The Twilight Zone: Blurryman Review
In its season finale, Blurryman, The Twilight Zone goes full-blown meta and offers a great commentary on what the series has brought thus far as well as some fun, surprising twists that look at the series as a whole.
The episode follows Sophie (Zazie Beetzs), a writer that’s writing the final episode for The Twilight Zone but struggling to writer narrator Jordan Peele’s (himself) opening narration. Being a fan of the series since she was a child, Sophie struggles to create a compelling sci-fi story that also has a strong message about our reality. Just when she thinks she has the episode figured out; she starts to realize that the story has taken a dark turn towards her. Now with a mysterious figure, only known as the Blurryman, haunting her, as well as the show, Sophie must figure out what the Blurryman wants and what his presence means.
I’ll be honest, when Peele breaks out of his opening monologue to show viewers that the episode is actually taking place within an episode, I kind of loved it. It was surprising and came completely out of left field. It’s the kind of unexpected that’s satisfying, and the episode uses the Blurryman character expertly to create a sense of connectivity that’s satisfying and uses the opportunity to acknowledge some of the problems this revival has faced thus far as well as gives some thought to why the series is so important.
The issues of needing twists, messages that blend The Twilight Zone with our reality, and philosophical debates are actually directly referenced in a conversation between Peele and Sophie. While I did feel like they were sort of making excuses for themselves for why their episodes have not lived up to expectations, it does fit incredibly well with the episode’s desire to reflect on what The Twilight Zone means. In that same conversation, Sophie talks about how the Rod Serling’s vision was to not rely just on genre tropes, but to instead create impactful messages that would make viewers think. In any other show or series, having a meta-commentary on himself would come off as cheesy, however The Twilight Zone utilizes its meta-commentary to create a creepy environment for Sophie to explore and gain a deeper sense of what it truly means.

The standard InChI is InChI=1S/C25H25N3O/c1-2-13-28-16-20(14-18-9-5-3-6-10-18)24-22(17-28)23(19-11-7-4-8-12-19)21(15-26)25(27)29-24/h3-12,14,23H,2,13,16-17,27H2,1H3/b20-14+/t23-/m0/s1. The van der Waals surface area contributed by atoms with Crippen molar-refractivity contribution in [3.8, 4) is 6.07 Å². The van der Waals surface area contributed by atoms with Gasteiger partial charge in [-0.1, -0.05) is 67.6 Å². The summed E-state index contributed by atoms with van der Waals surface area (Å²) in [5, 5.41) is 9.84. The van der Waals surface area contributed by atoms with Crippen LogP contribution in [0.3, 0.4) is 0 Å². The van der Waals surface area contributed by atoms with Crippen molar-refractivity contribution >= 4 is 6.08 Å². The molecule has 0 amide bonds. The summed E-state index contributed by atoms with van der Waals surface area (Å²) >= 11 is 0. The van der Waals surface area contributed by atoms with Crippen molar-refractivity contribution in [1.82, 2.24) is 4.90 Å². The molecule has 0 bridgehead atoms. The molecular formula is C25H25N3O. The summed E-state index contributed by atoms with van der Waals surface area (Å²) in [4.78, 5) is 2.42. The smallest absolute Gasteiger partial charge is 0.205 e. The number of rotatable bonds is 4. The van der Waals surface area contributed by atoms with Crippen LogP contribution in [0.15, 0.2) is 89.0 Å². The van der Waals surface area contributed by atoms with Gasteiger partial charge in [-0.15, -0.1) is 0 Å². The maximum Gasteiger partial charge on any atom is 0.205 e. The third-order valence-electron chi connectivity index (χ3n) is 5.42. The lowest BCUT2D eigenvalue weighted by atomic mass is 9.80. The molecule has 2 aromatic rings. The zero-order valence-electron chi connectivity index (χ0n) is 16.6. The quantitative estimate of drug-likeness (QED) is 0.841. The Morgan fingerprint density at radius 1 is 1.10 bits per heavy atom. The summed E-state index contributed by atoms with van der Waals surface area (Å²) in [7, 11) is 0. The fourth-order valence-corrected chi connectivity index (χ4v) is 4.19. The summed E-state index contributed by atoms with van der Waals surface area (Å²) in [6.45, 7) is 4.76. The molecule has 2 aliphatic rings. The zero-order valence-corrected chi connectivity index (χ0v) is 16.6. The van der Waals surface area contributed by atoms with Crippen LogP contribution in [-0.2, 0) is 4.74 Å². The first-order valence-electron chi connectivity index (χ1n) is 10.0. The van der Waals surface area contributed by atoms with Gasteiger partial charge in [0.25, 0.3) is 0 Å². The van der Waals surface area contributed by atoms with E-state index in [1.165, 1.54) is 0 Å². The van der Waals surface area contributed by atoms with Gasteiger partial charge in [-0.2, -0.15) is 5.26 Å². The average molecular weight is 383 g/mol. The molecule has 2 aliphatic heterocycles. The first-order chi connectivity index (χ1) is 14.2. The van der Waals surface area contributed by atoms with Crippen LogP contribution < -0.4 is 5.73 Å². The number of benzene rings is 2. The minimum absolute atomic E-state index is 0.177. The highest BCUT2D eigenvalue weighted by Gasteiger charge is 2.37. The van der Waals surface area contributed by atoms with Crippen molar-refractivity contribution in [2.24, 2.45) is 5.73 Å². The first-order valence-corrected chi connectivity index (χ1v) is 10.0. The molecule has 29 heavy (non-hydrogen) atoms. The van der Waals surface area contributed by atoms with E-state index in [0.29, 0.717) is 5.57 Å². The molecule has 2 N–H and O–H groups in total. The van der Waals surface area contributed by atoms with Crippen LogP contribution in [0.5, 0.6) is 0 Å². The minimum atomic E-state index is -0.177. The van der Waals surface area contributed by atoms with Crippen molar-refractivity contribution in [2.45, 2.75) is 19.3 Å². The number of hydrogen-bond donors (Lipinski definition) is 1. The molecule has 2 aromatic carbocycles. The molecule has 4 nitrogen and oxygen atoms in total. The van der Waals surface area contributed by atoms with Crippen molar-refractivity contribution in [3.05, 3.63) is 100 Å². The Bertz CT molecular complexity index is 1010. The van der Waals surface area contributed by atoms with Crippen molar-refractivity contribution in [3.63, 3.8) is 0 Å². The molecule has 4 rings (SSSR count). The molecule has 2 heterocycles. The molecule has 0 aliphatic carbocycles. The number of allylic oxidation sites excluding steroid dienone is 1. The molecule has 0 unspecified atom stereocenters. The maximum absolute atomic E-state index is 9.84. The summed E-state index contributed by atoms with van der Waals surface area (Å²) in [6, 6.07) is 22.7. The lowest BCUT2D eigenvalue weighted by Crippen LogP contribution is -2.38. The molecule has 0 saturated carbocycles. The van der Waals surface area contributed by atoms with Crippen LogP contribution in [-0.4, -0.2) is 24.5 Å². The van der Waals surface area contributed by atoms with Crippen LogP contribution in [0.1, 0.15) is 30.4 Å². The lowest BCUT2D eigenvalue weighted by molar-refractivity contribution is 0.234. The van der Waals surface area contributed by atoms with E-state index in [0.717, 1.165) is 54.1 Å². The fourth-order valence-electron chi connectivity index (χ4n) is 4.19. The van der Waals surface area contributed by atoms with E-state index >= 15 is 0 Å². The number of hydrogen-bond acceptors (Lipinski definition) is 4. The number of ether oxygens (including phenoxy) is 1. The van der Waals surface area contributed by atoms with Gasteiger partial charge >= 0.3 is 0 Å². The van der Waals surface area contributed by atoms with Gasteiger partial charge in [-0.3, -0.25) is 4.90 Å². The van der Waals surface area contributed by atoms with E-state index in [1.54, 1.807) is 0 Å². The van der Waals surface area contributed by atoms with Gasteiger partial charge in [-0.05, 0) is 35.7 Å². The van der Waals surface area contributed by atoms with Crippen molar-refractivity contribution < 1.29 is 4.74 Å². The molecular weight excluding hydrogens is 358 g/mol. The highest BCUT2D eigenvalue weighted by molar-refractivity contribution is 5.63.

Director Simon Kinberg and writer Alex Rubens come together greatly to create environments and story points that makes viewers truly feel they’ve entered The Twilight Zone. From the great misdirection at the start of the episode, that also leads to some fun cameos from Seth Rogen and Betty Gabriel, to the use of sets to create a strong presence for the Blurryman to terrorize Sophie, this finale has a lot to offer. There’s a great sequence where Sophie is running through different sets and no one can hear her and it’s a sequence that’s incredibly creepy and tense. Not to mention, Beetz’ performance is great and Sophie’s love for the series is a great connecting point for old fans of the series. What makes Blurryman stand out, though, is its titular antagonist as he embodies everything that makes this episode a love letter to Serling’s work.